SANTA CLARA -- When the 49ers began their final minicamp practice last week, long-time right guard Alex Boone was playing left guard with the first-team offensive line. The line looked like this:
LT Joe Staley
C Joe Looney
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RG Marcus Martin
RT Erik Pears
Boone didn't stay there throughout the session. He played left guard with the second-team offensive line at times and Andrew Tiller, who had filled in at guard for most of the offseason when Boone was absent, was back with the first-team unit.
At center, Daniel Kilgore (ankle) is expected back during training camp and, barring medical complications, likely will retain his starting spot. Still, the above group probably offers a good glimpse of what a rebuilt 49ers offensive line will look like in mid September.
There could be more tinkering, or what offensive coordinator Geep Chryst termed "probing," to find the right combinations of players. But it stands to reason that the coaching staff wants to provide a maximum amount of time for the new line to congeal and get used to playing with one anther. After all, only one player -- Staley -- is in the same position he was in at the end of the 2014 season.
One of the things the offensive coaches asked during the spring practices was, 'Who has the athleticism for the up-tempo style the team hopes to use in 2015?'
"We feel great. Now can we feel good in October and November?" Chryst said. "But we feel great right now and the next step right now is to put the pads on and find out if we can keep that. Because the collisions will be a little more violent and the frustrations will bubble up. But I really believe that we set a real nice fundamental framework that we can start to fill in."
One question is why the 49ers would move Boone from the right side, where he has started since the 2012 season, to the left. For his part, Boone noted he was primarily a left tackle through college and is familiar with the footwork on the left side. Of his 35 starts at Ohio State, 22 of them came at left tackle. He also served as a tackle during his first three seasons with the 49ers.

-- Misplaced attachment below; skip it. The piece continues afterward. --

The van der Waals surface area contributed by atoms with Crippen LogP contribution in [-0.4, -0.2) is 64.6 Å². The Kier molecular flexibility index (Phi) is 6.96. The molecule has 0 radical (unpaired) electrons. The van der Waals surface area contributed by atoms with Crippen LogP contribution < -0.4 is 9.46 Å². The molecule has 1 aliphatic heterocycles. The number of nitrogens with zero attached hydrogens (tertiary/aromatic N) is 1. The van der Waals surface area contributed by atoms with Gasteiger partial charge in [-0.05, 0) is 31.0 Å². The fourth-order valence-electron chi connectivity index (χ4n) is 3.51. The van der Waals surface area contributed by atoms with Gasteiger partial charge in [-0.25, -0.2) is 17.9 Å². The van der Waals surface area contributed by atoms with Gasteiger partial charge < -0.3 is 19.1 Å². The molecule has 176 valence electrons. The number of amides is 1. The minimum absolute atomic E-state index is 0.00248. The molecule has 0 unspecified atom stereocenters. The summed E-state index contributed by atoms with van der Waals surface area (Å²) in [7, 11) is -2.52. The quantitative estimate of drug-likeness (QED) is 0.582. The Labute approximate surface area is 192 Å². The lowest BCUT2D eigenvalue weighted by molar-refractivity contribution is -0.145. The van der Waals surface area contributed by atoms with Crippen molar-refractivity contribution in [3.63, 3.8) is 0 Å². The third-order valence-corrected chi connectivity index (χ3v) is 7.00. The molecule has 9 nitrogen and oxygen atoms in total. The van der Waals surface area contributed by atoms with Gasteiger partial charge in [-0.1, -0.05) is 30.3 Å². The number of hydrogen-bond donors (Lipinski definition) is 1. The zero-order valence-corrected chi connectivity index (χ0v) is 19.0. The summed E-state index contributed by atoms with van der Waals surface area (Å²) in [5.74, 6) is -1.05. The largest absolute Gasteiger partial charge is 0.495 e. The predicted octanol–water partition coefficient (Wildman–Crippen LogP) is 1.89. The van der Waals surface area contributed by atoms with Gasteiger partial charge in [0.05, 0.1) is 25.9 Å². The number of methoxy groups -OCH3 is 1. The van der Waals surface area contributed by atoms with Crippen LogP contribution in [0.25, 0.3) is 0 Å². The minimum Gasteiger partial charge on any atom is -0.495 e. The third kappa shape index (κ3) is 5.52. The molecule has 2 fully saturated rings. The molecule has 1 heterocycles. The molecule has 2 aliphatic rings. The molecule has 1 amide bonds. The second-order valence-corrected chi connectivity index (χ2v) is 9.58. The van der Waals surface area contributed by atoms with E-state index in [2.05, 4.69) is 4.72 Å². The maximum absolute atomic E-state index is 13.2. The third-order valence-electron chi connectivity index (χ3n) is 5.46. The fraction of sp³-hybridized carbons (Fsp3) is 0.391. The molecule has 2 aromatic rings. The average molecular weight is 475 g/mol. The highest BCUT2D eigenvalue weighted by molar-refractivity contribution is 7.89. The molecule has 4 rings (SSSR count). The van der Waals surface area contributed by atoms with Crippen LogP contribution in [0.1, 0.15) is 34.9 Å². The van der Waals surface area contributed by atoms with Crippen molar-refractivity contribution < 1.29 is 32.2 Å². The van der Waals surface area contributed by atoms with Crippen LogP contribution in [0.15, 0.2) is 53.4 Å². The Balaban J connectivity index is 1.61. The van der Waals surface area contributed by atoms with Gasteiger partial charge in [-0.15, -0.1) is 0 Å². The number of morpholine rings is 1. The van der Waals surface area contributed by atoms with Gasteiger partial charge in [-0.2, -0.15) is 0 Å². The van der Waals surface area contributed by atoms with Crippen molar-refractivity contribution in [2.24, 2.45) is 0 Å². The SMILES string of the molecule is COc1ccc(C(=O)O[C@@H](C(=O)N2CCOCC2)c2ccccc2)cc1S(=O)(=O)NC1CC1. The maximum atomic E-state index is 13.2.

Chryst, meanwhile, said the move gives the 49ers a better fallback if their best lineman, Staley, goes down with an injury.
"When you lose a guy of the caliber of Joe Staley, what's your answer?" Chryst asked. "By getting Alex repped on the left side, it's more natural to move him from left guard to left tackle than, hey, he's a right guard, right tackle and you flip him over to the left side."
"Again, it's the whole idea of probing (for) the best (combination)," he continued. "I think it's a great opportunity for us, at this time, to put him on the left side and see how natural he feels. And I think he's been doing a really nice job over there. And we can protect Joe and protect our position because it's as easy as moving over one (spot)."
What about Evan Mathis, the talented left guard the Eagles released last week? Mathis, 33, seems to be taking his time in figuring out the best landing spot. But you would have to imagine the 49ers, who now have plenty of salary cap space, have at least considered Mathis.
Mathis’ agent, Drew Rosenhaus, said at least “half a dozen” teams have inquired about his client. "Between now and the start of training camp I definitely expect him to have a new home,” Rosenhaus told WQAM radio last week. “I think we'll be methodical. We won't necessarily rush into signing immediately. Clearly Evan is one of, if not the, top overall free agent right now that would be available in the NFL."
The 49ers may conclude that, after losing long-time starters Mike Iupati and Anthony Davis this offseason, they could stand to add a veteran like Mathis. Or they could decide that they have an abundance of young interior offensive lineman who need seasoning and that bidding for an 11-year veteran who had been slated to earn $5.5 million this season is not a wise investment.